Harvesting rain offers access to water, sanitation, and more for this Kenya village

Harvesting rain offers access to water, sanitation, and more for this Kenya village

By Kara Poppe, Johnson & Johnson Princeton in Africa Fellow

When will the rains come? This is a common discussion topic in Nyumbani Village, Kenya, but one that until recently, was very new to me.

In 2006, I was an adolescent in the United States, with little knowledge of the trials others experienced throughout the world—especially with water. I lived in an area with abundant, year-round precipitation, and the thought of anything different never crossed my mind. Clean water was second nature and flowed freely from the tap wherever I went. It never occurred to me that it might not be there when I needed it.

Kara Poppe

Fast forward ten years: I’m now a Princeton in Africa Fellow, supported by Johnson & Johnson, and a resident here in  Nyumbani Village—and water is at the forefront of my mind. With shades of brown as far as the eye can see and a light wind blowing reddish earth around, rain is ever welcome. Living in a semi-arid region near the equator, weeks (and often months) can pass without a drop of rain. These harsh, dry conditions are the biannual reality for Nyumbani Village.

Up until Nyumbani Village opened in 2006, this area was primarily used as a grazing area for cattle and goats. Then, in response to the growing number of orphaned children left behind by the HIV/AIDS pandemic, 1,000 acres of this semi-arid landscape was transformed into a home for 1,000 orphaned children and 100 grandparents who lost adult children to AIDS. Today, there are now 100 homes for families, three schools, an outpatient clinic, a commercial farm, and more.

From the beginning, sustainability has been a key component of Nyumbani Village. Whether it is pressing bricks on-site or growing thousands of tomatoes in greenhouses, it is important to prioritize and conserve locally available resources. While drilling boreholes and constructing shallow wells provided water for construction and domestic washing purposes, it was quickly discovered that the water beneath Nyumbani Village is saline and not suitable for drinking. Fresh water was sometimes scarce. This caused a great deal of worry, especially during the dry spells.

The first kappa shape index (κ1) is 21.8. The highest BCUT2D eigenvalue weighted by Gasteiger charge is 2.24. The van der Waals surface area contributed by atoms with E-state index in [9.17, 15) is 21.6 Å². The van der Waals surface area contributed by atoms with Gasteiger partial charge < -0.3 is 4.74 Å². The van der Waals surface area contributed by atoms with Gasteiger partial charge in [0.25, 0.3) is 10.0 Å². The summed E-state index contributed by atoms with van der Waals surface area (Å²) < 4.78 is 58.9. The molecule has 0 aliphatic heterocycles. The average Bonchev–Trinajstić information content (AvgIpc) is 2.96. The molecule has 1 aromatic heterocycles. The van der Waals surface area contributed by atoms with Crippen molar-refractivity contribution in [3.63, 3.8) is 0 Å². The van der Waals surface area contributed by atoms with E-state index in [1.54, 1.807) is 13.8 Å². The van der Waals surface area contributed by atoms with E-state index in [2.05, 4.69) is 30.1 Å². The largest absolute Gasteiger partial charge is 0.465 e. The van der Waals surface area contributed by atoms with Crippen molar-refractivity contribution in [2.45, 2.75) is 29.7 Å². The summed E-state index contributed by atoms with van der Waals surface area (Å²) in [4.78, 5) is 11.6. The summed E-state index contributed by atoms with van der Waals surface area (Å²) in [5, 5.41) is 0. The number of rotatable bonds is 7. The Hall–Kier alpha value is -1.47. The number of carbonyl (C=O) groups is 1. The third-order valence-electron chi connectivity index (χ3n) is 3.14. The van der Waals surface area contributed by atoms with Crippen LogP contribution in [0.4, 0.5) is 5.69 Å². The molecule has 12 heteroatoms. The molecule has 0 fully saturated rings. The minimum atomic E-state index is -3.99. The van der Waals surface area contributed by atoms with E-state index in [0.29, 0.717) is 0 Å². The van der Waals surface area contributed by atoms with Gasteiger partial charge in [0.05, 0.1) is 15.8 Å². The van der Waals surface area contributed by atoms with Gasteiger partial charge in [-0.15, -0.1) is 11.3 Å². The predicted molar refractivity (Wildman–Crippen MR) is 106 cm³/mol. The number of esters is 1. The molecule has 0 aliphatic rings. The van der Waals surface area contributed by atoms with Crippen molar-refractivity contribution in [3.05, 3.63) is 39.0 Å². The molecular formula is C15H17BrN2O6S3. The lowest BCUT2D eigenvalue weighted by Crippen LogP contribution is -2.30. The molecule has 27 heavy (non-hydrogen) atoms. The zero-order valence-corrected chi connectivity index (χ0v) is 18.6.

Where could Nyumbani Village source that water? Taking full advantage of the brief biannual rains was one idea—with more than 140 buildings, the surface area of the sheet metal roofs offered an obvious solution.

Since 2010, Johnson & Johnson has partnered with Princeton in Africa and Nyumbani Village to support the rainwater harvesting project because providing easy access to clean water (and therefore sanitation and hygiene) is a major driver towards a life of health and well-being. For those infected and affected by HIV, access to water means staying safe and in school, and may play a major role in curbing the spread of HIV.

As the Princeton in Africa Fellow, I work alongside Nyumbani Village staff and local contractors and suppliers to install and maintain 10,000-liter rainwater tanks that can capture and contain rainwater for use well into the dry seasons. One morning, one of the women in the village told me how much the tanks mean to her. She told me stories of how, as a child and as a younger woman, she collected water from the nearby river, first with a gourd on her back, then later with jerry cans and a donkey.

“I am less tired these days, because I do not have to fetch water. I now invest my time in others things, like working a lot in my garden,” she says. Having fetched water for most of her life, she knows the importance of water conservation and regularly educates the children under her care on this. “If we are careful, most years, we have some water remaining in the tank when the rains come again in October.”

Presently, each family’s home and most administrative buildings are outfitted with gutters and a tank. The village-wide system is capable of storing more than 1,400,000 liters of fresh, clean water. If conserved carefully, one 10,000 liter tank can supply a family with daily freshwater throughout the dry season.

Prior to living in Nyumbani Village, many children and elderly walked several kilometers per day to source freshwater for their families. Now in Nyumbani Village, with freshwater access at every home through the rainwater tank, it increases time for other activities, such as studying, farming, and playing sports.

Before Nyumbani Village, life for the nearby children who lost parents to AIDS was bleak. By providing access to water, sanitation, hygiene, and much more, Nyumbani Village is helping them to stay healthy, and live the empowered lives they deserve.

Learn more about Nyumbani Village, then add your name to our letter urging world leaders to support the Global Fund to Fight AIDS, TB, and Malaria.


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